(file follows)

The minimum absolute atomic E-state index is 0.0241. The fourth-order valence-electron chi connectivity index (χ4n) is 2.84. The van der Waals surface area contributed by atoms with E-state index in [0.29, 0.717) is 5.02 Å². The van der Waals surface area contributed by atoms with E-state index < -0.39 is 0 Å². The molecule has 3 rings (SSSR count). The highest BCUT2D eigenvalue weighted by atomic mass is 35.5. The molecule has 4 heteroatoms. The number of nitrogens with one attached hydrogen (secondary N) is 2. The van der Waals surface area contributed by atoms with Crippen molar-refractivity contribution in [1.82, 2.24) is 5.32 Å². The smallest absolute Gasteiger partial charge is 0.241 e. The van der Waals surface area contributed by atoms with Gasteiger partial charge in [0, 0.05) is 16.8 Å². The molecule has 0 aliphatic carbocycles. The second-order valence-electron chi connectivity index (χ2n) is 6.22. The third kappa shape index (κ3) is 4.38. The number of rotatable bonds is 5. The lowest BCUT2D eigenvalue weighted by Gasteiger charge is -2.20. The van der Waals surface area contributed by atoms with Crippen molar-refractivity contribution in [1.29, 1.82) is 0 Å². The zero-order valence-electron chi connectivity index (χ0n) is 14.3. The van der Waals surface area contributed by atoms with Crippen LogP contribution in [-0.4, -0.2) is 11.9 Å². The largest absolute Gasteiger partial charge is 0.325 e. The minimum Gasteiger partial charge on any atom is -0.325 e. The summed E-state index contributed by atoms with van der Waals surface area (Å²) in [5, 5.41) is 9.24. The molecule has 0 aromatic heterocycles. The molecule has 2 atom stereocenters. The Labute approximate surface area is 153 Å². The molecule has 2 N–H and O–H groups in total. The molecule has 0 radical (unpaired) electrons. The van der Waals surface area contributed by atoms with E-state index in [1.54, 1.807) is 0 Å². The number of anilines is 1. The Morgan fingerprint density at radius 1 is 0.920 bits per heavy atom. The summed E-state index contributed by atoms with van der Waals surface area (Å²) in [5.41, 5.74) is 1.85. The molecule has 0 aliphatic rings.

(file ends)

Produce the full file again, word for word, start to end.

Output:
The minimum absolute atomic E-state index is 0.0241. The fourth-order valence-electron chi connectivity index (χ4n) is 2.84. The van der Waals surface area contributed by atoms with E-state index in [0.29, 0.717) is 5.02 Å². The van der Waals surface area contributed by atoms with E-state index < -0.39 is 0 Å². The molecule has 3 rings (SSSR count). The highest BCUT2D eigenvalue weighted by atomic mass is 35.5. The molecule has 4 heteroatoms. The number of nitrogens with one attached hydrogen (secondary N) is 2. The van der Waals surface area contributed by atoms with Crippen molar-refractivity contribution in [1.82, 2.24) is 5.32 Å². The smallest absolute Gasteiger partial charge is 0.241 e. The van der Waals surface area contributed by atoms with Gasteiger partial charge in [0, 0.05) is 16.8 Å². The molecule has 0 aliphatic carbocycles. The second-order valence-electron chi connectivity index (χ2n) is 6.22. The third kappa shape index (κ3) is 4.38. The number of rotatable bonds is 5. The lowest BCUT2D eigenvalue weighted by Gasteiger charge is -2.20. The van der Waals surface area contributed by atoms with Crippen molar-refractivity contribution in [1.29, 1.82) is 0 Å². The zero-order valence-electron chi connectivity index (χ0n) is 14.3. The van der Waals surface area contributed by atoms with Crippen LogP contribution in [-0.4, -0.2) is 11.9 Å². The largest absolute Gasteiger partial charge is 0.325 e. The minimum Gasteiger partial charge on any atom is -0.325 e. The summed E-state index contributed by atoms with van der Waals surface area (Å²) in [5, 5.41) is 9.24. The molecule has 0 aromatic heterocycles. The molecule has 2 atom stereocenters. The Labute approximate surface area is 153 Å². The molecule has 2 N–H and O–H groups in total. The molecule has 0 radical (unpaired) electrons. The van der Waals surface area contributed by atoms with E-state index in [1.54, 1.807) is 0 Å². The number of anilines is 1. The Morgan fingerprint density at radius 1 is 0.920 bits per heavy atom. The summed E-state index contributed by atoms with van der Waals surface area (Å²) in [5.41, 5.74) is 1.85. The molecule has 0 aliphatic rings.